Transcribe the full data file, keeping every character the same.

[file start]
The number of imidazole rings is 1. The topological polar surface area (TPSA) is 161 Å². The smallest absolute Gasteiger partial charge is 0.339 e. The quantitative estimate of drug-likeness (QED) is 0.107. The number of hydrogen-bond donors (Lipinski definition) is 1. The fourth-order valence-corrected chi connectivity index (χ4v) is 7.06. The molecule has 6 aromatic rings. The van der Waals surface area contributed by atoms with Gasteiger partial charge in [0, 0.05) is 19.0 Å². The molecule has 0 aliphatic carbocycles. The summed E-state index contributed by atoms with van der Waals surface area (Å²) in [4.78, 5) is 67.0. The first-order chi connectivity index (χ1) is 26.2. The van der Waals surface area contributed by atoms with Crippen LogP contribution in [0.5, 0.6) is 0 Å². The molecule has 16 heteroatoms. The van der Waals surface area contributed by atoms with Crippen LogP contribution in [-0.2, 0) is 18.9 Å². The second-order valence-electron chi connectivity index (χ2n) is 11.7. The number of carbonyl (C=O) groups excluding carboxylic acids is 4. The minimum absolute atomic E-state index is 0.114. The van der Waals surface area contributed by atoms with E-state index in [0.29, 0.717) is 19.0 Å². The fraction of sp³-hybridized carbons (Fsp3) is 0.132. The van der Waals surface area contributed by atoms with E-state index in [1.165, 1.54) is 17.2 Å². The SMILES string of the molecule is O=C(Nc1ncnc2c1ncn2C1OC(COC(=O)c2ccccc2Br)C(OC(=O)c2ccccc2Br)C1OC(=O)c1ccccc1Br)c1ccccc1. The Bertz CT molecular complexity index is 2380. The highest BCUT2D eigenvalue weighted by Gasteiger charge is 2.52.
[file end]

The number of imidazole rings is 1. The topological polar surface area (TPSA) is 161 Å². The smallest absolute Gasteiger partial charge is 0.339 e. The quantitative estimate of drug-likeness (QED) is 0.107. The number of hydrogen-bond donors (Lipinski definition) is 1. The fourth-order valence-corrected chi connectivity index (χ4v) is 7.06. The molecule has 6 aromatic rings. The van der Waals surface area contributed by atoms with Gasteiger partial charge in [0, 0.05) is 19.0 Å². The molecule has 0 aliphatic carbocycles. The summed E-state index contributed by atoms with van der Waals surface area (Å²) in [4.78, 5) is 67.0. The first-order chi connectivity index (χ1) is 26.2. The van der Waals surface area contributed by atoms with Crippen LogP contribution in [0.5, 0.6) is 0 Å². The molecule has 16 heteroatoms. The van der Waals surface area contributed by atoms with Crippen LogP contribution in [-0.2, 0) is 18.9 Å². The second-order valence-electron chi connectivity index (χ2n) is 11.7. The number of carbonyl (C=O) groups excluding carboxylic acids is 4. The minimum absolute atomic E-state index is 0.114. The van der Waals surface area contributed by atoms with E-state index in [0.29, 0.717) is 19.0 Å². The fraction of sp³-hybridized carbons (Fsp3) is 0.132. The van der Waals surface area contributed by atoms with E-state index in [1.165, 1.54) is 17.2 Å². The SMILES string of the molecule is O=C(Nc1ncnc2c1ncn2C1OC(COC(=O)c2ccccc2Br)C(OC(=O)c2ccccc2Br)C1OC(=O)c1ccccc1Br)c1ccccc1. The Bertz CT molecular complexity index is 2380. The highest BCUT2D eigenvalue weighted by Gasteiger charge is 2.52.